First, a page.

A Telegraph, Spectator, Prospect, and Times Best Book of the Year
“Enthralling.”―Geoffrey Wheatcroft, New York Review of Books
“This is a story not just about Pétain but about war and resistance, the moral compromises of leadership, and the meaning of France itself.”―Margaret MacMillan
For three weeks in July 1945 all eyes were fixed on Paris, where France’s former head of state was on trial. Would Philippe Pétain, hero of Verdun, be condemned as the traitor of Vichy?
In the terrible month of October 1940, few things were more shocking than the sight of Marshal Philippe Pétain–supremely decorated hero of the First World War, now head of the French government–shaking hands with Hitler. Pausing to look at the cameras, Pétain announced that France would henceforth collaborate with Germany. “This is my policy,” he intoned. “My ministers are responsible to me. It is I alone who will be judged by History.”
Five years later, in July 1945, after a wave of violent reprisals following the liberation of Paris, Pétain was put on trial for his conduct during the war. He stood accused of treason, charged with heading a conspiracy to destroy France’s democratic government and collaborating with Nazi Germany. The defense claimed he had sacrificed his personal honor to save France and insisted he had shielded the French people from the full scope of Nazi repression. Former resisters called for the death penalty, but many identified with this conservative military hero who had promised peace with dignity.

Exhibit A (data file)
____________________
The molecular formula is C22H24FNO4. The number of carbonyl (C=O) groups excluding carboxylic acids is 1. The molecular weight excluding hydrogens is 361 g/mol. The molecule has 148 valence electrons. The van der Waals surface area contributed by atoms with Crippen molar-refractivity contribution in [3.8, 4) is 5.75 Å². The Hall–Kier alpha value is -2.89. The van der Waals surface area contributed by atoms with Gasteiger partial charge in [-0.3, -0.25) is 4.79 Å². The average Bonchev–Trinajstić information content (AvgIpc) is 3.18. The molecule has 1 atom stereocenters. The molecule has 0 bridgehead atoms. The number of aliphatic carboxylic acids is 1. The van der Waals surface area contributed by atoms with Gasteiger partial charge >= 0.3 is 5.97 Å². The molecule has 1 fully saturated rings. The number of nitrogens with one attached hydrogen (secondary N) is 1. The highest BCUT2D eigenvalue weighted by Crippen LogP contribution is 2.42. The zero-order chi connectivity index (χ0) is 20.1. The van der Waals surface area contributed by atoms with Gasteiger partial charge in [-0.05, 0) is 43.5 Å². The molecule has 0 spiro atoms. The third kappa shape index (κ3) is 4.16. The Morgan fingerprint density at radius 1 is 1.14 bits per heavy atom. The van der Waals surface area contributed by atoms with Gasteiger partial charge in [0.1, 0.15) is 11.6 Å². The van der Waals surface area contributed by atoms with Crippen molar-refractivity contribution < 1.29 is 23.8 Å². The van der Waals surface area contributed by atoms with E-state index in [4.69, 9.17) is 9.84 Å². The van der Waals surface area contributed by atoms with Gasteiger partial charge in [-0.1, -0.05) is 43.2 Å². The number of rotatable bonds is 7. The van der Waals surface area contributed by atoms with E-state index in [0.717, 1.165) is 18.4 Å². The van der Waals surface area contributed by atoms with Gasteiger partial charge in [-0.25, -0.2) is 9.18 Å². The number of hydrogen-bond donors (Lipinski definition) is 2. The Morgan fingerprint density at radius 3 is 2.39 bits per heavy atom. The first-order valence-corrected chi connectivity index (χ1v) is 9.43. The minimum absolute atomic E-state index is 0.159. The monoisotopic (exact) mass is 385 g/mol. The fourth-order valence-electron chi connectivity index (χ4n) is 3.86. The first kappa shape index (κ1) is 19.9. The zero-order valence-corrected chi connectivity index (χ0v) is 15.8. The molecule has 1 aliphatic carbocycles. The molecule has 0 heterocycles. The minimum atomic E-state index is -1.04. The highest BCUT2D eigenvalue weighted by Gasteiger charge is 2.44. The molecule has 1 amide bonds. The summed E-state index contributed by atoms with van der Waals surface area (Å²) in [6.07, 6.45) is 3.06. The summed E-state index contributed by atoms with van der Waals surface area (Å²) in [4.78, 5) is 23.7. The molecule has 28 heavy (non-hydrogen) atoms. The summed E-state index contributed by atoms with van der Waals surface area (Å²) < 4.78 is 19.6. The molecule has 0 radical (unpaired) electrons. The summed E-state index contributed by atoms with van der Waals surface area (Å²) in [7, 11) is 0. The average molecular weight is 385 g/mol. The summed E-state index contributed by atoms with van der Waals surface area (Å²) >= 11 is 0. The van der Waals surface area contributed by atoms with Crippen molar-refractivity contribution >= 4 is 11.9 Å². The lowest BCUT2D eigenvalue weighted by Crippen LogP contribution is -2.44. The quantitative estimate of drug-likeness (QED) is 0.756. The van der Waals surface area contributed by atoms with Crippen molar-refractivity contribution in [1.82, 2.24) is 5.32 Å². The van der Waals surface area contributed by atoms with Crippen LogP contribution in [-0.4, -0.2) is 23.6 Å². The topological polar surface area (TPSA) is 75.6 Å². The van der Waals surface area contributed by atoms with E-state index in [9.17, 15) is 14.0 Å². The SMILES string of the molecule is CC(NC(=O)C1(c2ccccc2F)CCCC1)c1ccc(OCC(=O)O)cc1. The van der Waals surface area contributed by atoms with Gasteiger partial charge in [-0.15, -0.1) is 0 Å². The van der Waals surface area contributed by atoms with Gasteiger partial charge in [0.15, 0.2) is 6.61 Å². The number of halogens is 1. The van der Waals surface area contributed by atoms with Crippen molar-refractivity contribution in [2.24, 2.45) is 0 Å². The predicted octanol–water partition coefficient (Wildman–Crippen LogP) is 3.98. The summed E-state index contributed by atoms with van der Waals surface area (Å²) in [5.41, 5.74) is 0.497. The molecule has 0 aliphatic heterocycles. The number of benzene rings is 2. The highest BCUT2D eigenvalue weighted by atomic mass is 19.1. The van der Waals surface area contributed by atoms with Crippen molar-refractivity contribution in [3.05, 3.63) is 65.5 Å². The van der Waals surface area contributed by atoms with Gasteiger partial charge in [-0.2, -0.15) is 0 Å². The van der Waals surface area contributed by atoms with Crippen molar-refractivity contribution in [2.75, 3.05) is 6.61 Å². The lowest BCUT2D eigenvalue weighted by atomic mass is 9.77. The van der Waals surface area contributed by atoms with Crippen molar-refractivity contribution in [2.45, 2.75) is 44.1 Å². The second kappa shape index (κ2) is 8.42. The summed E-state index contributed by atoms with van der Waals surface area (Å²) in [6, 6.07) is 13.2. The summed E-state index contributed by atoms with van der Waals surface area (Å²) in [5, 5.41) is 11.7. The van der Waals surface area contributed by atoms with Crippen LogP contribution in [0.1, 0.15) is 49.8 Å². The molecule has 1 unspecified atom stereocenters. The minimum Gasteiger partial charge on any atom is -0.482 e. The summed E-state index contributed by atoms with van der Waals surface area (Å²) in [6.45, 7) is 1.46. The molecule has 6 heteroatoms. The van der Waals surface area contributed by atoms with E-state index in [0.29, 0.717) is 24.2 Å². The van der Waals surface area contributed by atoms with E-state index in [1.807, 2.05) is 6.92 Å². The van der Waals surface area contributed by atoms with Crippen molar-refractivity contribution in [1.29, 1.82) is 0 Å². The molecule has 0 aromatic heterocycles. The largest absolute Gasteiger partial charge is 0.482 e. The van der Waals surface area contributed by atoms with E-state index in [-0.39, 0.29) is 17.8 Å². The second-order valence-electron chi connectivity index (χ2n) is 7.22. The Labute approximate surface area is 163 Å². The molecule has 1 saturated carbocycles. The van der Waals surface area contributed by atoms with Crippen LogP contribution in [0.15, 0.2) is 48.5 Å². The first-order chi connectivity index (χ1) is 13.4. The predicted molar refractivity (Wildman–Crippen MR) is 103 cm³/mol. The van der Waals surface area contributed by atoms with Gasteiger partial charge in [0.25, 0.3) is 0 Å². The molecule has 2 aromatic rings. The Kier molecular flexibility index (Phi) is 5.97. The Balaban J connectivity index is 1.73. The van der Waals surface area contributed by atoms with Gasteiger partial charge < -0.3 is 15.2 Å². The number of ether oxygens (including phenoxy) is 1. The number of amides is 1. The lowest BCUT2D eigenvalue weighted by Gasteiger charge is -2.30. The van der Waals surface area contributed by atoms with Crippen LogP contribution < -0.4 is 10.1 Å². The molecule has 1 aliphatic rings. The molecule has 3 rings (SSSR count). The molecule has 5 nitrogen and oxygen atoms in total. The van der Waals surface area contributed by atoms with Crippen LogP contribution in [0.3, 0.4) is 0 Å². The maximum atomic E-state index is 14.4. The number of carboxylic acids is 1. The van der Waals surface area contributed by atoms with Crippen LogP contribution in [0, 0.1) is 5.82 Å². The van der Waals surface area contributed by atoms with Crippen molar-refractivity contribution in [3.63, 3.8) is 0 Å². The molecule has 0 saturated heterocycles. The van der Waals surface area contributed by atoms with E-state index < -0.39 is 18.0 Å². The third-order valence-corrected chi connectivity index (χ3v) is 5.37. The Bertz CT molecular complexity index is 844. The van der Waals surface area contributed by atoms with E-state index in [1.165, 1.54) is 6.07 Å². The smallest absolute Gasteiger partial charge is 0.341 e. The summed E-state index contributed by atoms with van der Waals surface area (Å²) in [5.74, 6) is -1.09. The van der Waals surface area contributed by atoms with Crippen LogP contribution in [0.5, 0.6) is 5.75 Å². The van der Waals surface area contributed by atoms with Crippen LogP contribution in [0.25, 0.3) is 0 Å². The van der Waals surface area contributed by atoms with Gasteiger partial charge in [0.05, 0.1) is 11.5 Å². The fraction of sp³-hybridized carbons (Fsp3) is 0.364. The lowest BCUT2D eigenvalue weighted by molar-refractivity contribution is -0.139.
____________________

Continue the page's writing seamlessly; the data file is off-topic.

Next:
The award-winning author of a landmark biography of Charles de Gaulle, Julian Jackson uses Pétain’s three-week trial as a lens through which to examine one of history’s great moral dilemmas. Was the policy of collaboration “four years to erase from our history,” as the prosecution claimed? Or was it, as conservative politicians insist to this day, a sacrifice that placed pragmatism above moral purity? As head of the Vichy regime, Pétain became the lightning rod for collective guilt and retribution. But he has also been an icon of the nationalist right ever since. In France on Trial
, Jackson blends courtroom drama, political intrigue, and brilliant narrative history to highlight the hard choices and moral compromises leaders make in times of war.